Agriculture

8:01am

Sun August 12, 2012
Around the Nation

Maine Lobstermen Give Farming Sea Scallops A Try

Originally published on Tue August 14, 2012 11:57 am

As lobster prices plunge, scallops offer fishermen an alternative to make money.
Levi Bridges for NPR

If you don't love scallops, you probably just haven't had one that's cooked properly. That is, pan fried with some garlic and butter and herbs. They are very tasty.

In Maine, scientists and fishermen are learning how to farm, instead of catching, these tasty sea critters. That could be good for business and the environment.

Out on the water off Stonington, Maine, Marsden Brewer is motoring his lobster boat through the crowded fishing harbor. Today, just about all the boats here are lobster boats. But 30 years ago, he says, it was a different story.

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2:44am

Sat August 11, 2012
Around the Nation

Some Idaho Farmers Pray, Others Turn On The Water

Originally published on Sat August 11, 2012 12:38 pm

Farmer Hans Hayden walks through his drought-stricken wheat field in Idaho. He says the wheat should be 3 feet tall by now.
Molly Messick for NPR

In the West, in Idaho's arid, high desert, the drought has a mixed effect. There's a big divide between farmers with deep wells and irrigation and those without.

Hans Hayden is a rare find: a talkative farmer. He likes to explain things. But when it comes to the wheat he planted this spring, there's not much to say. This field needed rain. It didn't get it.

"At this point in time, it kind of looks like a desert," he says.

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12:09pm

Wed August 8, 2012
The Salt

Here's Where Farms Are Sucking The Planet Dry

Originally published on Wed August 8, 2012 3:49 pm

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Check out some of the world's most important - and threatened - aquifers. Click to see a high-resolution version of this map.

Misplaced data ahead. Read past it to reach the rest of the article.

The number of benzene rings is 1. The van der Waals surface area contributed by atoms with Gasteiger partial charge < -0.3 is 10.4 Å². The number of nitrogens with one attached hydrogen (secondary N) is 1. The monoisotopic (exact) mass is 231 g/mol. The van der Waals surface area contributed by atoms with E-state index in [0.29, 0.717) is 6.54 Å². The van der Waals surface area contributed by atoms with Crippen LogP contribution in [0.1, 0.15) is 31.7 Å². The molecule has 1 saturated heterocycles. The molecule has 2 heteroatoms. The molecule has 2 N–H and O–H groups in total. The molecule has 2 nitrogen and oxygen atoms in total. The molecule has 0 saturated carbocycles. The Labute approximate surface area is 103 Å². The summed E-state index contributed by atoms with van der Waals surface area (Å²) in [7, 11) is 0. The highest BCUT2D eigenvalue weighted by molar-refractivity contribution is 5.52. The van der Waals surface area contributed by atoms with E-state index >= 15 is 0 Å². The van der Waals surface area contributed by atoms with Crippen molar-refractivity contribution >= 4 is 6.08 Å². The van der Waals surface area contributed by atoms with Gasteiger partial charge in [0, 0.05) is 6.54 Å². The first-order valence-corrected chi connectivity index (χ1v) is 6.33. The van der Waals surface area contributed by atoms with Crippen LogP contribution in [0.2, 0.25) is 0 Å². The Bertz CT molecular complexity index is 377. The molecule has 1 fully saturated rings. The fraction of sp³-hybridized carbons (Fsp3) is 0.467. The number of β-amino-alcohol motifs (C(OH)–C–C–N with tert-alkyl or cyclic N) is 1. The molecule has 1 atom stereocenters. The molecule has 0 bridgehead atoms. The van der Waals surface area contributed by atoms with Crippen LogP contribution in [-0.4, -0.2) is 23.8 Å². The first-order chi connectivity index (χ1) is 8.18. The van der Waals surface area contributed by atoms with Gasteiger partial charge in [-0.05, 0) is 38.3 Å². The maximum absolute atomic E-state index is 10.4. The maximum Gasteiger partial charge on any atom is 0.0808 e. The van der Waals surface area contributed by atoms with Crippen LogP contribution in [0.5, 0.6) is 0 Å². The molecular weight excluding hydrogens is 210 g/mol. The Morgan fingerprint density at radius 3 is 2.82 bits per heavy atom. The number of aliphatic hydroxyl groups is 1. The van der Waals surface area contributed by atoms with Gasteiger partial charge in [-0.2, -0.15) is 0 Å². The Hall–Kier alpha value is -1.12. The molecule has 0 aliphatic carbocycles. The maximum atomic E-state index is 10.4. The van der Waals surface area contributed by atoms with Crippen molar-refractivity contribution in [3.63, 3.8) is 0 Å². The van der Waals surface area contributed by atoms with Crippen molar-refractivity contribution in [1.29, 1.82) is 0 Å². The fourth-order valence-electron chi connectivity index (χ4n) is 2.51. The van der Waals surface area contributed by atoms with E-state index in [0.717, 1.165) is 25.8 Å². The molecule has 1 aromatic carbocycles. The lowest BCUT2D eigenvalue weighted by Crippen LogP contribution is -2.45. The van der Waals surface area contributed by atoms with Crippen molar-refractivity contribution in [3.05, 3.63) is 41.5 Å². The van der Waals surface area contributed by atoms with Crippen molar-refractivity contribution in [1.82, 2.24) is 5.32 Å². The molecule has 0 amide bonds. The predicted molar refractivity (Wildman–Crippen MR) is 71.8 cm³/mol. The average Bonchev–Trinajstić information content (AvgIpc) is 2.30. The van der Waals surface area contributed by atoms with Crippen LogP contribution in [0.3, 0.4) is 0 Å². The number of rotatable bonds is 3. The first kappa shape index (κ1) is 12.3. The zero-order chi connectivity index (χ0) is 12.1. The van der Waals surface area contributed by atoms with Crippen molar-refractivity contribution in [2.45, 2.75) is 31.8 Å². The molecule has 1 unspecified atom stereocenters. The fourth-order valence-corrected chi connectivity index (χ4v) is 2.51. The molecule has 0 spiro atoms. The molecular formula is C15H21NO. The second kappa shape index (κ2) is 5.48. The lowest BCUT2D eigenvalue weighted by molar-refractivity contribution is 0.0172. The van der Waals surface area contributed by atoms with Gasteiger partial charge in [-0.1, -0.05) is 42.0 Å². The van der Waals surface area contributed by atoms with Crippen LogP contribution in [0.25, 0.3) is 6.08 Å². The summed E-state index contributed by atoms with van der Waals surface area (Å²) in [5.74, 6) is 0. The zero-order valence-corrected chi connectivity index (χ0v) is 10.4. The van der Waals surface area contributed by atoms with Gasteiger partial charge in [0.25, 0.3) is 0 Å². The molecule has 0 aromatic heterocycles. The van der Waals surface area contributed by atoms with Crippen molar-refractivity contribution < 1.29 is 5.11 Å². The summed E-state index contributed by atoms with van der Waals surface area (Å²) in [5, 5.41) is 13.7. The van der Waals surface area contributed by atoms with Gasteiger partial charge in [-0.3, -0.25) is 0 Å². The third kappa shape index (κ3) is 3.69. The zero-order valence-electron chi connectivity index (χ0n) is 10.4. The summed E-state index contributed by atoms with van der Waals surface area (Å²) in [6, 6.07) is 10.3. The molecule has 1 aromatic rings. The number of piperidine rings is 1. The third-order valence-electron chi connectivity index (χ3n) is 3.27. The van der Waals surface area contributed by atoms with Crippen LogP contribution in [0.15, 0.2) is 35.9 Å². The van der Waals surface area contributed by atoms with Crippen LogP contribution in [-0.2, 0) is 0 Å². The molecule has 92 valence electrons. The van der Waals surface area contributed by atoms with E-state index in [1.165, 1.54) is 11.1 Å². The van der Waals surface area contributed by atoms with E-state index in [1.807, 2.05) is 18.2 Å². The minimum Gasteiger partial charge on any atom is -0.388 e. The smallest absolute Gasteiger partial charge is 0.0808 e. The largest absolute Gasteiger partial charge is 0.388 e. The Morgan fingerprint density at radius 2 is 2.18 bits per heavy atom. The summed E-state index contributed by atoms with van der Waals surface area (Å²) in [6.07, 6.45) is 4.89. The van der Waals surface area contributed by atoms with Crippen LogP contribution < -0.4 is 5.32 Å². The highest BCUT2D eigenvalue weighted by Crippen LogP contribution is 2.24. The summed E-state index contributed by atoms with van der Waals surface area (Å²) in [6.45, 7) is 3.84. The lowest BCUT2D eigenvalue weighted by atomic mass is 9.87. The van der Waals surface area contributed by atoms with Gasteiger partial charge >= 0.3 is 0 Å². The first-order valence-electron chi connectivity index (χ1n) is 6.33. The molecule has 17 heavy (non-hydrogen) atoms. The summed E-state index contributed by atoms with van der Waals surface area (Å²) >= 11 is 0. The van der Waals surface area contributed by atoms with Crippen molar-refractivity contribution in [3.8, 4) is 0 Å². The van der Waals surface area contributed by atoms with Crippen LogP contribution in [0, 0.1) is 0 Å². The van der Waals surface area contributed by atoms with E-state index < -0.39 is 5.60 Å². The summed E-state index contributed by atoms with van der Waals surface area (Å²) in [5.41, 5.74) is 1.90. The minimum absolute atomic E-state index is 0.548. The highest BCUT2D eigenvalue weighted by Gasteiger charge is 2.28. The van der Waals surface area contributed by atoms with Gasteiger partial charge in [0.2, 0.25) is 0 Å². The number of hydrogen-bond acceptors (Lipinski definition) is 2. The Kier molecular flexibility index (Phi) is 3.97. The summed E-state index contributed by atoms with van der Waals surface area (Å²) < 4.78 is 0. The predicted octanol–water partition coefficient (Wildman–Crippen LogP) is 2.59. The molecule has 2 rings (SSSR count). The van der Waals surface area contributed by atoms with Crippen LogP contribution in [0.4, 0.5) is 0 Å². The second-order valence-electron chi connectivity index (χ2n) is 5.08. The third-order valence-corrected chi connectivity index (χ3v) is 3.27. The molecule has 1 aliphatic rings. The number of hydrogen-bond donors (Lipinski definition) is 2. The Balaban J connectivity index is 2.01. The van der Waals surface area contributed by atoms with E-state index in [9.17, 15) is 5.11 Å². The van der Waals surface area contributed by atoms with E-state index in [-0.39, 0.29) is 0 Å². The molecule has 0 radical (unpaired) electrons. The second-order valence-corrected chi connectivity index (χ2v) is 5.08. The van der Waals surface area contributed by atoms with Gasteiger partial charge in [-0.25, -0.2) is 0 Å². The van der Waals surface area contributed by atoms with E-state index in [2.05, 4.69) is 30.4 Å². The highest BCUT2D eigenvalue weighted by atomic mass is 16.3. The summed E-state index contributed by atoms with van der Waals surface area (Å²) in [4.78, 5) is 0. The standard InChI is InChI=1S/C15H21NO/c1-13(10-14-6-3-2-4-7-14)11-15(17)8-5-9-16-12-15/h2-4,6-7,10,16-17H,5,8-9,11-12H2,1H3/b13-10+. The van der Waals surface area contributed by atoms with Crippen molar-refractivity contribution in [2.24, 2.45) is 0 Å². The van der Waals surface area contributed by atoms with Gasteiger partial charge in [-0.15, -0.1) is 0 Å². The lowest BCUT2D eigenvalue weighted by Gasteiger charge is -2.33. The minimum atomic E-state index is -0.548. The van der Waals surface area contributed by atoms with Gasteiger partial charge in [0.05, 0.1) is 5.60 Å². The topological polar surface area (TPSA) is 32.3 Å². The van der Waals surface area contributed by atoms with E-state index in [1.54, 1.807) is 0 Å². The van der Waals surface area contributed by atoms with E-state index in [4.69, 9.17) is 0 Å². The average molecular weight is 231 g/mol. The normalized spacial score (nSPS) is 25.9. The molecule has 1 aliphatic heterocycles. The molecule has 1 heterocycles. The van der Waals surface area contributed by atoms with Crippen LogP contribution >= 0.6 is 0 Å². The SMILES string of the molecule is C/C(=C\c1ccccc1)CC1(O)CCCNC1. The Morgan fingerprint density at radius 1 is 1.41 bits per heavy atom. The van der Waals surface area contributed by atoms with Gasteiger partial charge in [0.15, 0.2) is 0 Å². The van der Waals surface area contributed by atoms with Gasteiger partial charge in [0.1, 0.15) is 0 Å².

Nature

This map is disturbing, once you understand it. It's a new attempt to visualize an old problem — the shrinking of underground water reserves, in most cases because farmers are pumping out water to irrigate their crops.

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3:22pm

Mon August 6, 2012
All Tech Considered

New Moo-Bile App Helps Keep Cows Cool And Farmers Updated

Originally published on Mon August 6, 2012 4:44 pm

Dairy cows feed at Heins Family Farm near Higginsville, Mo. Fans and misters keep the barns cool during this summer's record temperatures.
Scott Pham for NPR

When it's hot and humid, you probably don't want to move much and aren't very hungry. The same goes for cows; but when they don't eat, farmers lose money.

Researchers at the University of Missouri think they can help avoid those losses. They've produced a new mobile app that can detect the threat of heat stress in cows using nothing more than a smartphone.

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3:30pm

Tue July 31, 2012
The Salt

Bhutan Bets Organic Agriculture Is The Road To Happiness

Originally published on Mon October 22, 2012 9:32 am

A Bhutanese farmer puts her harvest of chilies on the roof of a shed to dry and protect it from wild boars, deer, and monkeys in 2006.
James L. Stanfield National Geographic/Getty Images

The tiny Himalayan kingdom of Bhutan drew international attention a few years back for saying gross national happiness should trump gross domestic product when measuring a nation's progress. If you're going to prioritize happiness, the Bhutanese thinking goes, you'd better include the environment and spiritual and mental well-being in your calculations.

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